Padraic Gibson – Clinical Director, The OCD Clinic & The Bateson Clinic
In South America there is an ant population known as the ‘army ant’. This is one of the few ants that have no natural nest. Wandering aimlessly around the southern parts of the continent, this creature seems oblivious to their potentially deadly blind spot. Walking, as this insect does, by following the ant in front and following their scent trail, their strategy seems like a good one for getting somewhere. However, from time to time something strange happens. The head of this long marching army of creatures, while snaking along, meets its own tail. Following their own logic, each ant continues to follow the one in front, not realizing that it is beginning to follow the other in a deadly never-ending and ever decreasing circle, going nowhere. The ant’s dilemma and its’ blind spot can be seen in many human enterprises where we end up trying to solve our problem with the same logic that created it. Essentially, we become trapped in ongoing and ever decreasing circles of attempts at solution that inadvertently maintain the problem.
Humans, a bit like most animals, can’t reinvent and rediscover the world anew each day and so we tend to apply and reapply strategies that have worked well in the past and we look to apply them to problems we currently face. If the solution fails to work, more often than not we tend to do one of two things; we either do more of the same or the total opposite. This is not only true of us in our everyday life, but it can also (and often does) happen to professionals who cling to their solutions even when they show little effect for patients. It can be far too hard for professionals to drop or modify ideas or theories even if they fail to be effective for their patients. What professor of psychology or psychotherapy wants to admit that their hard fought for and well researched strategies are found to be incorrect? When humans create a view of the world, we tend to keep moving this perspective of our world closer and closer to the perception we want to hold of it. We make reality fit the belief we have of it. These solutions are what we call failed attempted solutions. When the unhelpful solution is applied and then reapplied, usually involving more people and increasingly different places, the problem eventually becomes more rigid. When this occurs, our reactions to the problem becomes spontaneous and no longer require any mental effort to trigger them. It becomes the way things are!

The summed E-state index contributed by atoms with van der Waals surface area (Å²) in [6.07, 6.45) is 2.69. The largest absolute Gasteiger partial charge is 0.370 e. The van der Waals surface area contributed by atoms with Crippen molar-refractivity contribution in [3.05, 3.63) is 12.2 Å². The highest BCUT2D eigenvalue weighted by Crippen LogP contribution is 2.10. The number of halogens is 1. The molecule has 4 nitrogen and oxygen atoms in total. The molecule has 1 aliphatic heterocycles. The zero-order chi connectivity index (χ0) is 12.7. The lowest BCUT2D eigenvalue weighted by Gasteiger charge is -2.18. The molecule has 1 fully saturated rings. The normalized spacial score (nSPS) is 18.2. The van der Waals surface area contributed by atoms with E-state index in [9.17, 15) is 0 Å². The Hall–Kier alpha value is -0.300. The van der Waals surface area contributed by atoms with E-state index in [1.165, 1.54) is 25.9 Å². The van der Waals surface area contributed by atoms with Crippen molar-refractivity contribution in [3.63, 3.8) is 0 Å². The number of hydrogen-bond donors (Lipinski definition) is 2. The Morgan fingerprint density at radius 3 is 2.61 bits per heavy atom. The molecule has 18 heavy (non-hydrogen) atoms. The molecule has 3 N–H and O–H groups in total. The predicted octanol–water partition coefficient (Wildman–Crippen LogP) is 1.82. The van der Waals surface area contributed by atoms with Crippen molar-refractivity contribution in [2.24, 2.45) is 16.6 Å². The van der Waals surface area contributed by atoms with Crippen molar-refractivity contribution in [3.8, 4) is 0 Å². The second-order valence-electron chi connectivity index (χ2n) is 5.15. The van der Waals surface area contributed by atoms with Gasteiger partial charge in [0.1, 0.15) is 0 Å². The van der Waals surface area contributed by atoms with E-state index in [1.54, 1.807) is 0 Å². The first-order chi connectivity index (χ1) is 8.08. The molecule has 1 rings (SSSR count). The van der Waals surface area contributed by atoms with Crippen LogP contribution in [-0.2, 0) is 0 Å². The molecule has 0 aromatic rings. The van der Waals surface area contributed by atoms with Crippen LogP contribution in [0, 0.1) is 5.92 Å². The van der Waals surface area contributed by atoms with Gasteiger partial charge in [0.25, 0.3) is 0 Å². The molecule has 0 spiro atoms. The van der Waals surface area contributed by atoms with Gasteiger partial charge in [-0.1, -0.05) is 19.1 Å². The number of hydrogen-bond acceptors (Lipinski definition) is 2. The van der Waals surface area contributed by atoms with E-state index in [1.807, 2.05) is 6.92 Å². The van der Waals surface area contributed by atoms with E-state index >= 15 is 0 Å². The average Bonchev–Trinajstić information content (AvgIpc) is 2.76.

Insight can cause blindness
Our study of most human systems, has shown that there is no logical connection between how a problem is formed and how it can be solved. There is however a “circular relationship” between how a problem persists and the ways in which people try and fail to solve it. Therefore, if we wish to make a change, it is important to concentrate on the dysfunctional solutions that are being attempted by the person if we want to solve the problem. If we can manage to successfully block these dysfunctional solutions, we can interrupt the vicious cycle the person has become trapped in. In order to do this we must work on three aspects, our proposed strategy, our relationship with the person and how we communicate with them.
We can see that we more often than not, we unwittingly contribute to our own problems, through the very things we are doing to solve them. When these solutions acquire a rigidity and become spontaneous, we find ourselves caught in a mental trap and this trap can stiffen and become extremely problematic. I have identified 12 of them, listed below. If a difficulty is mishandled it can become a problem, if this problem is mishandled it can become a disorder and if this is left to fester it can transform into a full blown pathology. It is important that we keep an eye on the solutions we use to manage our problems. To put it simply the three most common traps are avoidance, control and surrendering or (help seeking). If we solve by avoiding then we can easily become phobic, if we solve a problem through excessive control we can easily become obsessive or compulsive or both. If one chooses to solve by surrendering, then one can become depressed. The most common traps I’ve identified in the most recent book are
Bending in Order to straighten
If you are caught in such a trap, take time to look at your attempts s at solving your problem, what are the effects of your solutions? I would caution doing anything that involves trying to force yourself to change, it is better to persuade than to violate it, as Blaise pascal reminds us. Instead, here’s a simple technique we use based on non-ordinary logic. Each day ask yourself how could I voluntarily worsen my problem, what could I do or avoid doing, what will I do or avoid doing that would worsen my problem today?, then let nature takes it course, you might be surprised with the effects!